The glenoid cavity is the segment of the lateral scapula that articulates with the head of the humerus creating the glenohumeral joint. The glenohumeral joint has a profound range of motion due to the lack of bony restraint, the large surface area of the humeral head, and the relatively small glenoid area. Stability of the joint is augmented by the fibrocartilaginous labrum, the fibrous capsule and capsular thickenings or glenohumeral ligaments, as well as the rotator cuff. Injuries to the soft tissue stabilizers can lead to instability or dysfunction; however, even small factures of the glenoid can have major implications on shoulder stability and function. In this way, fractures of the glenoid are different than many intra-articular fractures in other joints. In addition to the risk of stiffness and post-traumatic arthritis, many glenoid fractures cause long term instability in the shoulder joint which can be difficult to treat.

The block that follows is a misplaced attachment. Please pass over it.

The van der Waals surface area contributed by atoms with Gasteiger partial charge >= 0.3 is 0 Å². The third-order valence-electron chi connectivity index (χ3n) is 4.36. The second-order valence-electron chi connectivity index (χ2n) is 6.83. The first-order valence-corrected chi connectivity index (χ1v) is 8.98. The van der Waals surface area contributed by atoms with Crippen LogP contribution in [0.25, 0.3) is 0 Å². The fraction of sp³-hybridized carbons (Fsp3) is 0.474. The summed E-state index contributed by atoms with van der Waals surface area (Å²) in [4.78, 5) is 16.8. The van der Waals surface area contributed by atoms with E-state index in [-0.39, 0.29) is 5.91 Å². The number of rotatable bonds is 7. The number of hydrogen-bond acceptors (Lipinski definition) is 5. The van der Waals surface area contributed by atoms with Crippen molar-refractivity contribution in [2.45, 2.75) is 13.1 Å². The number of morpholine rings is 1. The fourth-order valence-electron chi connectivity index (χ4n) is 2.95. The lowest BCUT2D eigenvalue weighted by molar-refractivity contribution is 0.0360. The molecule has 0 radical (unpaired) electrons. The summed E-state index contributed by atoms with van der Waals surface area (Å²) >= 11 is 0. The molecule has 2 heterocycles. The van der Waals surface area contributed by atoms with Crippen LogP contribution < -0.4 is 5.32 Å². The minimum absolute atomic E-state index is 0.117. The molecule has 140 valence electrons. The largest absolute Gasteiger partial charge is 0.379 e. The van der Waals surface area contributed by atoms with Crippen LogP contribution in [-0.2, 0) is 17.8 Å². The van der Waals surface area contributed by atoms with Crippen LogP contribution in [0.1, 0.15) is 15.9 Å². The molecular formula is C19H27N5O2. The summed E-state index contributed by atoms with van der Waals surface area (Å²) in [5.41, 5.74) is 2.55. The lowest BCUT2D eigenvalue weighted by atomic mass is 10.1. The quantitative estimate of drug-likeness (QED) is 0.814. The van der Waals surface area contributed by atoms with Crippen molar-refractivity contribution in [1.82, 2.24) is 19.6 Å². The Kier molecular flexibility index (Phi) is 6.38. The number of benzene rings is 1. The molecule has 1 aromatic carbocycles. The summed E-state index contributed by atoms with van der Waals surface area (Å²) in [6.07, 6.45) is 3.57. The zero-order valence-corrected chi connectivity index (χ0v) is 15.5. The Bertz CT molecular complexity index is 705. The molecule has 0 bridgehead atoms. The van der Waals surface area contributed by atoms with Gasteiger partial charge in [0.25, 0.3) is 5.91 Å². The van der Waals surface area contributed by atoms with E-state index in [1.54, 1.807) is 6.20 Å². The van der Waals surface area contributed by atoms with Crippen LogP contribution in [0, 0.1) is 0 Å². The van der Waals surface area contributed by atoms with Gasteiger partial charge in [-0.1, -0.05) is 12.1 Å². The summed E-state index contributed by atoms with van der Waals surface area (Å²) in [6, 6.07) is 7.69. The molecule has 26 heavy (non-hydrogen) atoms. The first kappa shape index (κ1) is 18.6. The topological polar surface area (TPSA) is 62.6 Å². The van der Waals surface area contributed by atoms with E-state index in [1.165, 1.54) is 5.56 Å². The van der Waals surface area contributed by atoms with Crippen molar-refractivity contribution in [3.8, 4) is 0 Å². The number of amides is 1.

As with many orthopedic procedures, there has been an evolution in minimally invasive surgical options for glenoid fractures. Traditionally, fractures of the glenoid were treated through either an open deltopectoral approach for anterior fractures or a Judet approach for posterior glenoid fracture and fractures that involve the scapular neck and spine. These approaches, while reliable, do require large incisions, softer tissue damage, and possibly longer rehabilitation times. The deltopectoral approach typically requires either splitting or partially incising the subscapularis tendon; while the Judet approach, as originally described, requires takedown of a significant amount of the posterior deltoid origin. Open approaches to glenoid fractures have seen increased rates of infection, hardware complications, and stiffness in some series. While more recent modifications to the original open approaches may minimize the iatrogenic soft tissue damage, the advent and advancement of arthroscopy has given orthopedic surgeons another tool for glenoid fracture management. While all-arthroscopic and arthroscopic-assisted fixation is not the answer for all glenoid fractures, its minimally invasive nature is enticing to surgeons and patients alike.